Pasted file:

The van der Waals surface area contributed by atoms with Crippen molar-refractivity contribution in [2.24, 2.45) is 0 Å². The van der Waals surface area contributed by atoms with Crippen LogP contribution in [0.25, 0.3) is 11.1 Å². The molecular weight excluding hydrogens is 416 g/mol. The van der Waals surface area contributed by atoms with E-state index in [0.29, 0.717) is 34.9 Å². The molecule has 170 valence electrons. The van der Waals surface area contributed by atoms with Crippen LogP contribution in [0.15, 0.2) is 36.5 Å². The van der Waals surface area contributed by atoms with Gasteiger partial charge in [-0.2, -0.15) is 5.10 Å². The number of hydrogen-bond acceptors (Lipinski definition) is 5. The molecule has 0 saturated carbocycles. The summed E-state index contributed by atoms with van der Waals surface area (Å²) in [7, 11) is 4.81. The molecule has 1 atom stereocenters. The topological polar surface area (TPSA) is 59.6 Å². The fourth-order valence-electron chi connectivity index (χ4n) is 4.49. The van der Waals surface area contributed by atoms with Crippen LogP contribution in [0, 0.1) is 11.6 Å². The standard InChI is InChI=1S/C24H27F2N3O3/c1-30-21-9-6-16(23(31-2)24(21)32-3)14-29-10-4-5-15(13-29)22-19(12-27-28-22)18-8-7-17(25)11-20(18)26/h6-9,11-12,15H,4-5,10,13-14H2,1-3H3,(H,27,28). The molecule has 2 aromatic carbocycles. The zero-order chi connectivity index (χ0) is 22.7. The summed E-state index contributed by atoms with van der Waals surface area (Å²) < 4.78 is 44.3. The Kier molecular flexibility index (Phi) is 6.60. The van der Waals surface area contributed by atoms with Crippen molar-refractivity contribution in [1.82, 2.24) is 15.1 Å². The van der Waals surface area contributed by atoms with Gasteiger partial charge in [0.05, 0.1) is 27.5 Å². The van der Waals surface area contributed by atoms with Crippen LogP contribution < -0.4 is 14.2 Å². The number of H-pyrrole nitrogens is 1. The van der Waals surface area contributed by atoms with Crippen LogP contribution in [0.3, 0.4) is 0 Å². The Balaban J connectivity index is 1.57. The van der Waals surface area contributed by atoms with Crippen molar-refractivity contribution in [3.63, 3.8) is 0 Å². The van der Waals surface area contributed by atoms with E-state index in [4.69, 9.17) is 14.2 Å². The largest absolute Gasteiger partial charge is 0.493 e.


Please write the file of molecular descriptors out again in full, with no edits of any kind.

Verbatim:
The van der Waals surface area contributed by atoms with Crippen molar-refractivity contribution in [2.24, 2.45) is 0 Å². The van der Waals surface area contributed by atoms with Crippen LogP contribution in [0.25, 0.3) is 11.1 Å². The molecular weight excluding hydrogens is 416 g/mol. The van der Waals surface area contributed by atoms with E-state index in [0.29, 0.717) is 34.9 Å². The molecule has 170 valence electrons. The van der Waals surface area contributed by atoms with Crippen LogP contribution in [0.15, 0.2) is 36.5 Å². The van der Waals surface area contributed by atoms with Gasteiger partial charge in [-0.2, -0.15) is 5.10 Å². The number of hydrogen-bond acceptors (Lipinski definition) is 5. The molecule has 0 saturated carbocycles. The summed E-state index contributed by atoms with van der Waals surface area (Å²) in [7, 11) is 4.81. The molecule has 1 atom stereocenters. The topological polar surface area (TPSA) is 59.6 Å². The fourth-order valence-electron chi connectivity index (χ4n) is 4.49. The van der Waals surface area contributed by atoms with Crippen LogP contribution in [0, 0.1) is 11.6 Å². The standard InChI is InChI=1S/C24H27F2N3O3/c1-30-21-9-6-16(23(31-2)24(21)32-3)14-29-10-4-5-15(13-29)22-19(12-27-28-22)18-8-7-17(25)11-20(18)26/h6-9,11-12,15H,4-5,10,13-14H2,1-3H3,(H,27,28). The molecule has 2 aromatic carbocycles. The zero-order chi connectivity index (χ0) is 22.7. The summed E-state index contributed by atoms with van der Waals surface area (Å²) < 4.78 is 44.3. The Kier molecular flexibility index (Phi) is 6.60. The van der Waals surface area contributed by atoms with Crippen molar-refractivity contribution in [1.82, 2.24) is 15.1 Å². The van der Waals surface area contributed by atoms with Gasteiger partial charge in [0.05, 0.1) is 27.5 Å². The van der Waals surface area contributed by atoms with Crippen LogP contribution < -0.4 is 14.2 Å². The number of H-pyrrole nitrogens is 1. The van der Waals surface area contributed by atoms with Crippen LogP contribution in [0.3, 0.4) is 0 Å². The Balaban J connectivity index is 1.57. The van der Waals surface area contributed by atoms with Crippen molar-refractivity contribution in [3.63, 3.8) is 0 Å². The van der Waals surface area contributed by atoms with E-state index in [4.69, 9.17) is 14.2 Å². The largest absolute Gasteiger partial charge is 0.493 e.